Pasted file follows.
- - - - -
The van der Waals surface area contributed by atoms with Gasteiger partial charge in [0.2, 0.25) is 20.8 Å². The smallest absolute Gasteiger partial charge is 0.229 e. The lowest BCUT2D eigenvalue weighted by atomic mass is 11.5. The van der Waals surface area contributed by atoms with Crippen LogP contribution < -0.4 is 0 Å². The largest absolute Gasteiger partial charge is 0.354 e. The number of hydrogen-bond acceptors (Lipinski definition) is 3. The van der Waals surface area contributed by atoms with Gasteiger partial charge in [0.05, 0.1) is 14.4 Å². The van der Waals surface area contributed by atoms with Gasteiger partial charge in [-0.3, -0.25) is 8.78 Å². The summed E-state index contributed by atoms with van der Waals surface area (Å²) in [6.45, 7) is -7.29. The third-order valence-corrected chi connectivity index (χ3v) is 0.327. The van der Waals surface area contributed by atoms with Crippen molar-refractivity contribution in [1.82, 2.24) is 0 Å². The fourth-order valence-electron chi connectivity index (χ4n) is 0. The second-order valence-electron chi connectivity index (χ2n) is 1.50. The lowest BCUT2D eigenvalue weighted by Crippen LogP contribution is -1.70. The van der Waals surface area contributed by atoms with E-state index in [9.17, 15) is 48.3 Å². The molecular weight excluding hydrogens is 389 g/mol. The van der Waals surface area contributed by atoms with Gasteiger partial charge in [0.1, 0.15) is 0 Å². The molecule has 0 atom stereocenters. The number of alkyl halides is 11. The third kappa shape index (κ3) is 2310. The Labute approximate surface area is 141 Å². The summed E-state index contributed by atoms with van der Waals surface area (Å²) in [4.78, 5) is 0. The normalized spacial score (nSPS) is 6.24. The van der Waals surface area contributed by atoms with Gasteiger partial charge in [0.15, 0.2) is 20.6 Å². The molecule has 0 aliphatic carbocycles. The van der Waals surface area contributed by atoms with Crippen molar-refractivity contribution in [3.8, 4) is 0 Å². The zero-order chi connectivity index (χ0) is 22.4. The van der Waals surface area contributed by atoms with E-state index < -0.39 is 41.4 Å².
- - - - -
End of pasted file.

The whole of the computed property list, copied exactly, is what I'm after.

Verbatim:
The van der Waals surface area contributed by atoms with Gasteiger partial charge in [0.2, 0.25) is 20.8 Å². The smallest absolute Gasteiger partial charge is 0.229 e. The lowest BCUT2D eigenvalue weighted by atomic mass is 11.5. The van der Waals surface area contributed by atoms with Crippen LogP contribution < -0.4 is 0 Å². The largest absolute Gasteiger partial charge is 0.354 e. The number of hydrogen-bond acceptors (Lipinski definition) is 3. The van der Waals surface area contributed by atoms with Gasteiger partial charge in [0.05, 0.1) is 14.4 Å². The van der Waals surface area contributed by atoms with Gasteiger partial charge in [-0.3, -0.25) is 8.78 Å². The summed E-state index contributed by atoms with van der Waals surface area (Å²) in [6.45, 7) is -7.29. The third-order valence-corrected chi connectivity index (χ3v) is 0.327. The van der Waals surface area contributed by atoms with Crippen molar-refractivity contribution in [1.82, 2.24) is 0 Å². The fourth-order valence-electron chi connectivity index (χ4n) is 0. The second-order valence-electron chi connectivity index (χ2n) is 1.50. The lowest BCUT2D eigenvalue weighted by Crippen LogP contribution is -1.70. The van der Waals surface area contributed by atoms with E-state index in [9.17, 15) is 48.3 Å². The molecular weight excluding hydrogens is 389 g/mol. The van der Waals surface area contributed by atoms with Gasteiger partial charge in [0.1, 0.15) is 0 Å². The molecule has 0 atom stereocenters. The number of alkyl halides is 11. The third kappa shape index (κ3) is 2310. The Labute approximate surface area is 141 Å². The summed E-state index contributed by atoms with van der Waals surface area (Å²) in [4.78, 5) is 0. The normalized spacial score (nSPS) is 6.24. The van der Waals surface area contributed by atoms with Gasteiger partial charge in [0.15, 0.2) is 20.6 Å². The molecule has 0 aliphatic carbocycles. The van der Waals surface area contributed by atoms with Crippen molar-refractivity contribution in [3.8, 4) is 0 Å². The zero-order chi connectivity index (χ0) is 22.4. The van der Waals surface area contributed by atoms with E-state index < -0.39 is 41.4 Å².